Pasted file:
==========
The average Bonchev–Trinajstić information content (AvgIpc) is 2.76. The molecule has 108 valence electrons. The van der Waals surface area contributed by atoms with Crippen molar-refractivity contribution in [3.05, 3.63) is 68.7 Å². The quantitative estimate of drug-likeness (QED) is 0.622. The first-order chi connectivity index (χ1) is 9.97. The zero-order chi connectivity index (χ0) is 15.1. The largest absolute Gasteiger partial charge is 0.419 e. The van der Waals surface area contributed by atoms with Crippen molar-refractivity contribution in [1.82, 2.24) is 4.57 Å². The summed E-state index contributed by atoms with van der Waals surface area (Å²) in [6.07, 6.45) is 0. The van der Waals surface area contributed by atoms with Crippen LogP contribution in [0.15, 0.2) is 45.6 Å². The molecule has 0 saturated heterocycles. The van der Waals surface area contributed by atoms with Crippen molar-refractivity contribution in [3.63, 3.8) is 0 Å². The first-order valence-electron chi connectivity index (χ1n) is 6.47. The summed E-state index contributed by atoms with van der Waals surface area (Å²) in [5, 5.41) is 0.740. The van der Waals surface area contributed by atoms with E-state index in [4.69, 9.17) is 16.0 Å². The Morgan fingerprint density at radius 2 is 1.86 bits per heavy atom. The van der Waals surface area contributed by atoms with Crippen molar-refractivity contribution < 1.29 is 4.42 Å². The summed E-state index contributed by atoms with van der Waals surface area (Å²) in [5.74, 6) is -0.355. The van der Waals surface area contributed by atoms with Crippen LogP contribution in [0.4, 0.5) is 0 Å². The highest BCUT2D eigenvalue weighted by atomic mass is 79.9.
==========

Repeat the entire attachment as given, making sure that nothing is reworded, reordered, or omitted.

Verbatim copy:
The average Bonchev–Trinajstić information content (AvgIpc) is 2.76. The molecule has 108 valence electrons. The van der Waals surface area contributed by atoms with Crippen molar-refractivity contribution in [3.05, 3.63) is 68.7 Å². The quantitative estimate of drug-likeness (QED) is 0.622. The first-order chi connectivity index (χ1) is 9.97. The zero-order chi connectivity index (χ0) is 15.1. The largest absolute Gasteiger partial charge is 0.419 e. The van der Waals surface area contributed by atoms with Crippen molar-refractivity contribution in [1.82, 2.24) is 4.57 Å². The summed E-state index contributed by atoms with van der Waals surface area (Å²) in [6.07, 6.45) is 0. The van der Waals surface area contributed by atoms with Crippen LogP contribution in [0.15, 0.2) is 45.6 Å². The molecule has 0 saturated heterocycles. The van der Waals surface area contributed by atoms with Crippen molar-refractivity contribution in [3.63, 3.8) is 0 Å². The first-order valence-electron chi connectivity index (χ1n) is 6.47. The summed E-state index contributed by atoms with van der Waals surface area (Å²) in [5, 5.41) is 0.740. The van der Waals surface area contributed by atoms with E-state index in [4.69, 9.17) is 16.0 Å². The Morgan fingerprint density at radius 2 is 1.86 bits per heavy atom. The van der Waals surface area contributed by atoms with Crippen molar-refractivity contribution < 1.29 is 4.42 Å². The summed E-state index contributed by atoms with van der Waals surface area (Å²) in [5.74, 6) is -0.355. The van der Waals surface area contributed by atoms with Crippen LogP contribution in [0.4, 0.5) is 0 Å². The highest BCUT2D eigenvalue weighted by atomic mass is 79.9.